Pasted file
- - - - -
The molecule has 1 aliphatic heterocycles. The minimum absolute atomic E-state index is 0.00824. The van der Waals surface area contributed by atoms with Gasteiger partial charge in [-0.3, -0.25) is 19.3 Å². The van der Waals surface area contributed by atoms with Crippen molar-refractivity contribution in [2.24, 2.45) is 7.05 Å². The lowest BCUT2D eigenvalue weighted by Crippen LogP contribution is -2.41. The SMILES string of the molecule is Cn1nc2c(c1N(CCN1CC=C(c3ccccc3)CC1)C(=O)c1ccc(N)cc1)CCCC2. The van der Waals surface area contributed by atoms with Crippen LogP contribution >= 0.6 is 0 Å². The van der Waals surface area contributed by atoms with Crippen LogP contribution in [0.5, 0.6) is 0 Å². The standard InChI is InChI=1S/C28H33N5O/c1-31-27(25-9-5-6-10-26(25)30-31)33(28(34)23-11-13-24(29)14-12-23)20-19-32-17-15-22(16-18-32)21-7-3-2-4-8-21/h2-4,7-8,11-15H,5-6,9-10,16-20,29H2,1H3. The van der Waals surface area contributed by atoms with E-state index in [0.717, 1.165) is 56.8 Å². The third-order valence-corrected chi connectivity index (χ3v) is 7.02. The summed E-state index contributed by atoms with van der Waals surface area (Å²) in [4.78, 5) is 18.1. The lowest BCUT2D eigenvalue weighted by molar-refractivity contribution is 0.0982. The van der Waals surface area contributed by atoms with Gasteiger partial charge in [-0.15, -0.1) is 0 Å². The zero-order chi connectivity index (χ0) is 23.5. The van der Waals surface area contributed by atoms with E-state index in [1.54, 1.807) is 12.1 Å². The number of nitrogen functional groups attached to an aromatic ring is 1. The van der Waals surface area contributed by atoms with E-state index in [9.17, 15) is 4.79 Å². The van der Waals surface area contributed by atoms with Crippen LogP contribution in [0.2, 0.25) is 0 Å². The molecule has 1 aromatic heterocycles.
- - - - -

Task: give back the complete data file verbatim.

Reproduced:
The molecule has 1 aliphatic heterocycles. The minimum absolute atomic E-state index is 0.00824. The van der Waals surface area contributed by atoms with Gasteiger partial charge in [-0.3, -0.25) is 19.3 Å². The van der Waals surface area contributed by atoms with Crippen molar-refractivity contribution in [2.24, 2.45) is 7.05 Å². The lowest BCUT2D eigenvalue weighted by Crippen LogP contribution is -2.41. The SMILES string of the molecule is Cn1nc2c(c1N(CCN1CC=C(c3ccccc3)CC1)C(=O)c1ccc(N)cc1)CCCC2. The van der Waals surface area contributed by atoms with Crippen LogP contribution >= 0.6 is 0 Å². The van der Waals surface area contributed by atoms with Crippen LogP contribution in [0.5, 0.6) is 0 Å². The standard InChI is InChI=1S/C28H33N5O/c1-31-27(25-9-5-6-10-26(25)30-31)33(28(34)23-11-13-24(29)14-12-23)20-19-32-17-15-22(16-18-32)21-7-3-2-4-8-21/h2-4,7-8,11-15H,5-6,9-10,16-20,29H2,1H3. The van der Waals surface area contributed by atoms with E-state index in [0.717, 1.165) is 56.8 Å². The third-order valence-corrected chi connectivity index (χ3v) is 7.02. The summed E-state index contributed by atoms with van der Waals surface area (Å²) in [4.78, 5) is 18.1. The lowest BCUT2D eigenvalue weighted by molar-refractivity contribution is 0.0982. The van der Waals surface area contributed by atoms with Gasteiger partial charge in [-0.15, -0.1) is 0 Å². The zero-order chi connectivity index (χ0) is 23.5. The van der Waals surface area contributed by atoms with E-state index in [1.54, 1.807) is 12.1 Å². The number of nitrogen functional groups attached to an aromatic ring is 1. The van der Waals surface area contributed by atoms with E-state index in [9.17, 15) is 4.79 Å². The van der Waals surface area contributed by atoms with Crippen LogP contribution in [0.2, 0.25) is 0 Å². The molecule has 1 aromatic heterocycles.